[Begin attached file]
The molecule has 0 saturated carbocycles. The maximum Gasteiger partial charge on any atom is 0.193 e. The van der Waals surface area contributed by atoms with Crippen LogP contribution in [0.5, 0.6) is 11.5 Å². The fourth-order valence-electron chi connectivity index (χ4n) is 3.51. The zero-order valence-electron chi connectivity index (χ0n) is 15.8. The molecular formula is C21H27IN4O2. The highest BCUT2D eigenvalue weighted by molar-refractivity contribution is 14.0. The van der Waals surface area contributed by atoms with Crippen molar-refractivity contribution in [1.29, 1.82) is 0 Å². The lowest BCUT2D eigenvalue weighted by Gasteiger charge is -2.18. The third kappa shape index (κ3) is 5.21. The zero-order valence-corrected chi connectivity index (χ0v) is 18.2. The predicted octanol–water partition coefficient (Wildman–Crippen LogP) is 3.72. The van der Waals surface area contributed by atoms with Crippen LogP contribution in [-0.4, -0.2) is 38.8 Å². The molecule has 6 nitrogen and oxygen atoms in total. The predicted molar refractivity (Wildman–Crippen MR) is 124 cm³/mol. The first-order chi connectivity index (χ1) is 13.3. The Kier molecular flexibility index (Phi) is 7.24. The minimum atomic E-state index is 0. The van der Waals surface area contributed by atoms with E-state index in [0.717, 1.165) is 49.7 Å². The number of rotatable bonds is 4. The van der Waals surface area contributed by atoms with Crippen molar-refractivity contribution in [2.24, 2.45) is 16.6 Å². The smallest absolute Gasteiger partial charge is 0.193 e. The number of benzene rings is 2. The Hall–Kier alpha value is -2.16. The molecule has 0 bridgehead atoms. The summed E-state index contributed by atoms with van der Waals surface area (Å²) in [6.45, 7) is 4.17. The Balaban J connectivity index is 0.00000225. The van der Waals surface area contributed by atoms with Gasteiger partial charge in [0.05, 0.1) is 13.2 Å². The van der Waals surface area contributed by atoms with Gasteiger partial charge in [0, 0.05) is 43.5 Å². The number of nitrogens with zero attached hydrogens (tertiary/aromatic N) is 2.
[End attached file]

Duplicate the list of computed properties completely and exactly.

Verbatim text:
The molecule has 0 saturated carbocycles. The maximum Gasteiger partial charge on any atom is 0.193 e. The van der Waals surface area contributed by atoms with Crippen LogP contribution in [0.5, 0.6) is 11.5 Å². The fourth-order valence-electron chi connectivity index (χ4n) is 3.51. The zero-order valence-electron chi connectivity index (χ0n) is 15.8. The molecular formula is C21H27IN4O2. The highest BCUT2D eigenvalue weighted by molar-refractivity contribution is 14.0. The van der Waals surface area contributed by atoms with Crippen molar-refractivity contribution in [1.29, 1.82) is 0 Å². The lowest BCUT2D eigenvalue weighted by Gasteiger charge is -2.18. The third kappa shape index (κ3) is 5.21. The zero-order valence-corrected chi connectivity index (χ0v) is 18.2. The predicted octanol–water partition coefficient (Wildman–Crippen LogP) is 3.72. The van der Waals surface area contributed by atoms with Crippen LogP contribution in [-0.4, -0.2) is 38.8 Å². The molecule has 6 nitrogen and oxygen atoms in total. The predicted molar refractivity (Wildman–Crippen MR) is 124 cm³/mol. The first-order chi connectivity index (χ1) is 13.3. The Kier molecular flexibility index (Phi) is 7.24. The minimum atomic E-state index is 0. The van der Waals surface area contributed by atoms with E-state index in [0.717, 1.165) is 49.7 Å². The number of rotatable bonds is 4. The van der Waals surface area contributed by atoms with Crippen molar-refractivity contribution in [2.24, 2.45) is 16.6 Å². The smallest absolute Gasteiger partial charge is 0.193 e. The number of benzene rings is 2. The Hall–Kier alpha value is -2.16. The molecule has 0 bridgehead atoms. The summed E-state index contributed by atoms with van der Waals surface area (Å²) in [6.45, 7) is 4.17. The Balaban J connectivity index is 0.00000225. The van der Waals surface area contributed by atoms with Gasteiger partial charge in [0.05, 0.1) is 13.2 Å². The van der Waals surface area contributed by atoms with Gasteiger partial charge in [0, 0.05) is 43.5 Å². The number of nitrogens with zero attached hydrogens (tertiary/aromatic N) is 2.